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1866. SPRING PARK.

Through the twisted roots of stalwart oaks
Chipped by the woodpecker's tiny strokes,
Through the crevices of limestone ledges
Mossed o'er and dripping at the edges,
Deep in cool shadows from morn to night,
Its brim with pale jewel-weed bedight,
Gushes the spring, with a noiseless flow,
Like a pulse, mysterious, strong, and slow.

 

To that noiseless spring below the hill,
Winter and summer, we go to fill
Pitcher and pail: and over the brink
Dips Dolly's pitcher, for "dolls must drink;"
The coconut cup stands on the edge
Of the mossy, dripping, limestone ledge,
And the thirsty traveller loves the cool
Plash of the cup in that living pool.

 

Out of the shadow into the sun
The waters with rippling gladness run;
And where they break into full sunshine
Come neighing horses and meek-eyed kine,
With gamboling younglings at their side,
To quaff at the brook; their nostrils wide
Laid close to the clear, refreshing stream,
Where flashing sunbeams twinkle and gleam.

 

Out of the shadow, through sunny mead,
Were the mother-ducks their young broods lead
To float all day on the tranquil tide,
Past the willow copse to wheel and glide;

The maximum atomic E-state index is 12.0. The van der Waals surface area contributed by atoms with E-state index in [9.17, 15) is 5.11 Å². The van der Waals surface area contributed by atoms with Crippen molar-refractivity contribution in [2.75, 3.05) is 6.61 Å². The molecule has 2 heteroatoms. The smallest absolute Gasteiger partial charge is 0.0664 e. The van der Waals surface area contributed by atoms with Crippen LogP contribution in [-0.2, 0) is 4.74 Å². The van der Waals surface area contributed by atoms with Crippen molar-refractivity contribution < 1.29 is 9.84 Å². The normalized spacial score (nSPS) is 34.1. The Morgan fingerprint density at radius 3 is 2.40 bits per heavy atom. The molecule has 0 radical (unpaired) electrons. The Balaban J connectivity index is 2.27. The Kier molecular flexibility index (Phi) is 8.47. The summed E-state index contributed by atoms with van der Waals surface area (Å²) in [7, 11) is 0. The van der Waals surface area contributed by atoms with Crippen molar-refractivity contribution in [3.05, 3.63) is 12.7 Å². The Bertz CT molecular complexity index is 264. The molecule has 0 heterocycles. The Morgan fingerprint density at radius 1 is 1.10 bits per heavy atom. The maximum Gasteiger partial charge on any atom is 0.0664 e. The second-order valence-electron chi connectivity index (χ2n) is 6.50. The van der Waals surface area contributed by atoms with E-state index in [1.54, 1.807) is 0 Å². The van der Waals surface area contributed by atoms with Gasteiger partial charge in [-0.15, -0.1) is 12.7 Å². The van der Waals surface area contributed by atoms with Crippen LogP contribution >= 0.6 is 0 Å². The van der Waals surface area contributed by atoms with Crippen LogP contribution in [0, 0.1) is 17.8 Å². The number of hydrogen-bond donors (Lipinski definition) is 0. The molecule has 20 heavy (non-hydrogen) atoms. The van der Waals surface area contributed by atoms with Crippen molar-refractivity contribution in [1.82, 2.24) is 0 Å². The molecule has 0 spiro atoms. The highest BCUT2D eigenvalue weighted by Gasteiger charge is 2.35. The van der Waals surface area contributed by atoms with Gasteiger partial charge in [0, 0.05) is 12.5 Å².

The wild drake comes with his mate to stray
All summer along its margin gay,
And their screams, and quackle of delight,
Are heard till the brook winds out of sight.

 

Such is the household spring of today;
And far, far back, I have heard men say,
The lordly chiefs of another race
Loved the doe and antlered buck to chase
O'er these wooded knolls; and from the spring
The hands of the children often bring
An arrow-head, long, shapely, and fair,
To ask its story, then keep with care.

 

Man's generations have come and gone,
And the noiseless spring still gushes on;
The path to that spring below the hill
By merry prattlers is threaded still;
And, with the shadows that o'er it play,
A shadow, more shadowy still than they,
Walks toward the spring at a thoughtful pace,
A pensive smile on the ag├Ęd face.

 

Often that shadow flits in between
My eyes, and the landscape's summer sheen;
The shoulders bent, and the cap, snow white,
Flecked with the pathway's shadow and light;
Yet something more than the mortal grace
Now hovers over the tender face,
And the eyes are turned, with an infinite peace,
To that place where all labors and sorrows cease.